Well that ain't good. It still bums me out that scientists go for this crap...I like to think we're better informed people, or more environmentally conscious people...but really we're just people.
"The Press-Register obtained a copy of a contract offered to scientists by BP. It prohibits the scientists from publishing their research, sharing it with other scientists or speaking about the data that they collect for at least the next three years."
This is actually a little scary. The scientists that BP hires cannot testify against them, no matter what their findings. By signing on they agree to silence their research and to take orders from BP's attorneys. The contract plainly states that BP is hiring scientists for the purpose of fighting the Natural Resource Damage Assessment being put forth by the US government in the wake of the spill. Unfortunately, as a result of the recession and major research funding cuts, many university scientists have jumped at the opportunity.
"More than one scientist interviewed by the Press-Register described being offered $250 an hour through BP lawyers. At eight hours a week, that amounts to $104,000 a year."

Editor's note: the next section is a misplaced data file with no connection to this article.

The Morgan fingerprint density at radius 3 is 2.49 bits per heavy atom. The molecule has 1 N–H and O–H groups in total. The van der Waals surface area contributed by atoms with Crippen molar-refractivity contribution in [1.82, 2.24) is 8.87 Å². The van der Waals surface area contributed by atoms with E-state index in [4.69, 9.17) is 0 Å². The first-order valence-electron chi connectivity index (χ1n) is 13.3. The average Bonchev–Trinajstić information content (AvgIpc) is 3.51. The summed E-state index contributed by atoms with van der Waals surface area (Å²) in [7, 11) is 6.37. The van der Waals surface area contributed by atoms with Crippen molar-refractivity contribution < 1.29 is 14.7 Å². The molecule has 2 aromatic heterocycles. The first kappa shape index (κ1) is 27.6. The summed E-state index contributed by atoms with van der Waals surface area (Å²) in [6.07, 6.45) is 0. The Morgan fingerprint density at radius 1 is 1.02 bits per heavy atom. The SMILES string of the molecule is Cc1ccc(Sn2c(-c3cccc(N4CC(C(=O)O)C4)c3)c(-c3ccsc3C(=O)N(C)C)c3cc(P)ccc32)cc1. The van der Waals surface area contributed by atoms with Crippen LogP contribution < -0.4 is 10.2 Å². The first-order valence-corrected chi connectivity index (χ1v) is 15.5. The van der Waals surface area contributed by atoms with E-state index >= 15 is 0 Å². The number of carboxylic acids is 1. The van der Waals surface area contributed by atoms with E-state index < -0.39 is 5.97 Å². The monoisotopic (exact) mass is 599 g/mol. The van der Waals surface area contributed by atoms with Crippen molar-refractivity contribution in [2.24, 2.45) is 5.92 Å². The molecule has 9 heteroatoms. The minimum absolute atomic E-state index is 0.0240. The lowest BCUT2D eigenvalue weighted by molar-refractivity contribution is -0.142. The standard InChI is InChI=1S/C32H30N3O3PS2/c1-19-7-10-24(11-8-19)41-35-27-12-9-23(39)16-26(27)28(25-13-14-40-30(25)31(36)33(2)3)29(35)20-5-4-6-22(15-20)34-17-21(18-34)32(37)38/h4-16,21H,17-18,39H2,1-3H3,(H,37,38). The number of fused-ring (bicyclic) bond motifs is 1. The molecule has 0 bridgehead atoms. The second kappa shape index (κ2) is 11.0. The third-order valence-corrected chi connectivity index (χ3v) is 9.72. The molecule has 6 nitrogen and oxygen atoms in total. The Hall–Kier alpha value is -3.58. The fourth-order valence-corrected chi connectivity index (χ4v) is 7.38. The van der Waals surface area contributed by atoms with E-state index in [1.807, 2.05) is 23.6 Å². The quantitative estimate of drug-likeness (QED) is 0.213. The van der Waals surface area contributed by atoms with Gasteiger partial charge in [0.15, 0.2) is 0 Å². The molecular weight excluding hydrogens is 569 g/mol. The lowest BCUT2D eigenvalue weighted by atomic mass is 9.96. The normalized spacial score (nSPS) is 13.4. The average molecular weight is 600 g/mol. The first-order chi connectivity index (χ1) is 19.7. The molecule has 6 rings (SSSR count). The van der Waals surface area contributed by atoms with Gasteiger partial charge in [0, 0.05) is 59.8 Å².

""It makes me feel like they were more interested in making sure we couldn't testify against them than in having us testify for them," said George Crozier, head of the Dauphin Island Sea Lab, who was approached by BP."
The US government will draw heavily from the research being conducted at academic institutions along the Gulf, but if BP hires out most of the scientists we're gonna have a problem. Lawyers and university officials see issues with using publicly owned laboratories to conduct private and confidential research. Scientists who have already signed on with BP were told by federal officials that they could expect to lose their government funding for ongoing research projects.
"BP PLC attempted to hire the entire marine sciences department at one Alabama university, according to scientists involved in discussions with the company's lawyers. The university declined because of confidentiality restrictions that the company sought on any research.
"We told them there was no way we would agree to any kind of restrictions on the data we collect," said Bob Shipp, head of marine sciences at the University of South Alabama. "It was pretty clear we wouldn't be hearing from them again after that.""
Full article here (Alabama Local)